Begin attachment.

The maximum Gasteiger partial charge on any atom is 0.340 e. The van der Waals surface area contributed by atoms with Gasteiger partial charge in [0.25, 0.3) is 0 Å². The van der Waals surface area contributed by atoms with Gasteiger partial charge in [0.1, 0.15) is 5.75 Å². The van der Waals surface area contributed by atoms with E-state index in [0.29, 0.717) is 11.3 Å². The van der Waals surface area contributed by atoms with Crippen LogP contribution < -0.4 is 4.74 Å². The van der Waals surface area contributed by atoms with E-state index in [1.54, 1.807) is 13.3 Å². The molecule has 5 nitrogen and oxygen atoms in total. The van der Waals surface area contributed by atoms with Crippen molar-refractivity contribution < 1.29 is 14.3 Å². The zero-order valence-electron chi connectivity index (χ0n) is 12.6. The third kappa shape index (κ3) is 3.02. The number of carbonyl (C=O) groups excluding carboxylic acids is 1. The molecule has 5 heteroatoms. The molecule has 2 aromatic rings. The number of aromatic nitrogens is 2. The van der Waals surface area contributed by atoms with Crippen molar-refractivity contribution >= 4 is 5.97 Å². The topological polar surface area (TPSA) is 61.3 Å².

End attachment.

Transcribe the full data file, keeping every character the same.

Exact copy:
The maximum Gasteiger partial charge on any atom is 0.340 e. The van der Waals surface area contributed by atoms with Gasteiger partial charge in [0.25, 0.3) is 0 Å². The van der Waals surface area contributed by atoms with Gasteiger partial charge in [0.1, 0.15) is 5.75 Å². The van der Waals surface area contributed by atoms with E-state index in [0.29, 0.717) is 11.3 Å². The van der Waals surface area contributed by atoms with Crippen LogP contribution < -0.4 is 4.74 Å². The van der Waals surface area contributed by atoms with E-state index in [1.54, 1.807) is 13.3 Å². The molecule has 5 nitrogen and oxygen atoms in total. The van der Waals surface area contributed by atoms with Crippen molar-refractivity contribution < 1.29 is 14.3 Å². The zero-order valence-electron chi connectivity index (χ0n) is 12.6. The third kappa shape index (κ3) is 3.02. The number of carbonyl (C=O) groups excluding carboxylic acids is 1. The molecule has 5 heteroatoms. The molecule has 2 aromatic rings. The number of aromatic nitrogens is 2. The van der Waals surface area contributed by atoms with Crippen molar-refractivity contribution >= 4 is 5.97 Å². The topological polar surface area (TPSA) is 61.3 Å².